Red flag words to watch out for here: “Kuhnian revolutions”
It goes like this:
-McCarthy is (incorrectly) asserted to be the “leading expert” in the field; therefore his claims must be taken seriously.
-McCarthy is “affiliated” with a respectable institution; therefore his claims must be taken seriously.
-McCarthy’s ideas are representative of scientific consensus, and/or they are developed and tested using the same process as other mainstream scientific ideas. Because they are obviously ridiculous, scientists don’t know what they’re doing.
Red flag words to watch out for here: “expert, authority, top researcher”
Always take the trouble to read a bit deeper about “revolutionary” scientific theories when they’re going viral on social media. The red flags are there if you know what to look for. Generally there will be some scientists who cover them, but this process takes time and effort, and would benefit from many more young scientists adding their voices. This treatment of the “primate-pig hybrid hypothesis” provides a very good example of where the tools of skepticism are needed to counteract irresponsible media coverage.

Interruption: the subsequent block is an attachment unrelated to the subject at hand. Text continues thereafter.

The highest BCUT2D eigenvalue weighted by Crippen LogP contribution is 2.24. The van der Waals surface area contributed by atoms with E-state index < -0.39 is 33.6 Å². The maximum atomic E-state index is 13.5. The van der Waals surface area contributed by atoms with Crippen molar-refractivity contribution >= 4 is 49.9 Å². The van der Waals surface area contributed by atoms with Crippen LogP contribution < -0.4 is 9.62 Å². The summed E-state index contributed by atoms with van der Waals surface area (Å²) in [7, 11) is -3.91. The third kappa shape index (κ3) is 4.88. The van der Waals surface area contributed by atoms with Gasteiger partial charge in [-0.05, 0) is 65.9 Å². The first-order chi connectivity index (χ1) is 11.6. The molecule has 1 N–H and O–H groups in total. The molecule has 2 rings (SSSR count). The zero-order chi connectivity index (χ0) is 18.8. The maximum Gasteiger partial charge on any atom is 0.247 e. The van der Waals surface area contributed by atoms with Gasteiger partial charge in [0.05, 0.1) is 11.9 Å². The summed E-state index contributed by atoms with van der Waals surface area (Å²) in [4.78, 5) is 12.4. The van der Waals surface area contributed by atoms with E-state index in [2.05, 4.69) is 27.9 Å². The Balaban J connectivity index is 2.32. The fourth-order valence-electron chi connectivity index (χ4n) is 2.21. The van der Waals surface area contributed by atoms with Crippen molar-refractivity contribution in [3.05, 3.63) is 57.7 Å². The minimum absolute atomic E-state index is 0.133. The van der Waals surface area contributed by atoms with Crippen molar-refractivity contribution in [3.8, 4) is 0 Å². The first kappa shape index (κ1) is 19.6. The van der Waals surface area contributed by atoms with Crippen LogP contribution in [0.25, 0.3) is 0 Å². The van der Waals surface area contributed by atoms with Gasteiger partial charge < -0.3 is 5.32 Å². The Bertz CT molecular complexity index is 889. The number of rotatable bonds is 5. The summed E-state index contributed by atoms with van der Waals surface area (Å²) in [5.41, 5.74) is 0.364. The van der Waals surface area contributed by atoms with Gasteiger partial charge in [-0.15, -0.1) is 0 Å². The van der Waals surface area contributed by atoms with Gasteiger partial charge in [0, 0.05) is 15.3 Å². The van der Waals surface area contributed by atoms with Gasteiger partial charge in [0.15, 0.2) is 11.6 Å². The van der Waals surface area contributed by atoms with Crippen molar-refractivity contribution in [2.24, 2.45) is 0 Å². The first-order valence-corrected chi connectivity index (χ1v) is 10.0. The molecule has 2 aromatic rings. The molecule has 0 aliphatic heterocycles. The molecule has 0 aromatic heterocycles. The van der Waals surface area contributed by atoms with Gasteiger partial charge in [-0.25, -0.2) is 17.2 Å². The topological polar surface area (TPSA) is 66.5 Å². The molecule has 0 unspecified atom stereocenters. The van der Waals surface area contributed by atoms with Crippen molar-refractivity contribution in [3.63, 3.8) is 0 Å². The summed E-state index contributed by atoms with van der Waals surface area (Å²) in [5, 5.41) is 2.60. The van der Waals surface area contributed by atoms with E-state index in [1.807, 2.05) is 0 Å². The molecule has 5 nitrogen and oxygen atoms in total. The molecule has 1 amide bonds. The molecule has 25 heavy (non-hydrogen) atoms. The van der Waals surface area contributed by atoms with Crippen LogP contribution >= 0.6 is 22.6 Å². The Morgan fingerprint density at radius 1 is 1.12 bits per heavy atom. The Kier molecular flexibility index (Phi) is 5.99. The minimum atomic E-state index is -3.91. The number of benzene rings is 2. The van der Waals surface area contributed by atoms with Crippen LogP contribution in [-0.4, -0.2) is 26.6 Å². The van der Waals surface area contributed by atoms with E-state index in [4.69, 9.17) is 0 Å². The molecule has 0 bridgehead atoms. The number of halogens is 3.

*For people unfamiliar with academia, “affiliation” usually implies ongoing employment in some capacity (research or teaching). This can be at several levels: graduate student, postdoc, adjunct professor, research fellow (like myself), or professor. Having once studied/taught/conducted research at a University isn’t generally referred to as “affiliation”, if you’re no longer there. For example, like McCarthy, I received my undergraduate and graduate degrees, conducted research, and taught all at one institution (Indiana University). I would never say that I was affiliated with IU, because I’m no longer there!
**Is it persecution to be denied special treatment in the publication process? That’s what they’ll have you believe.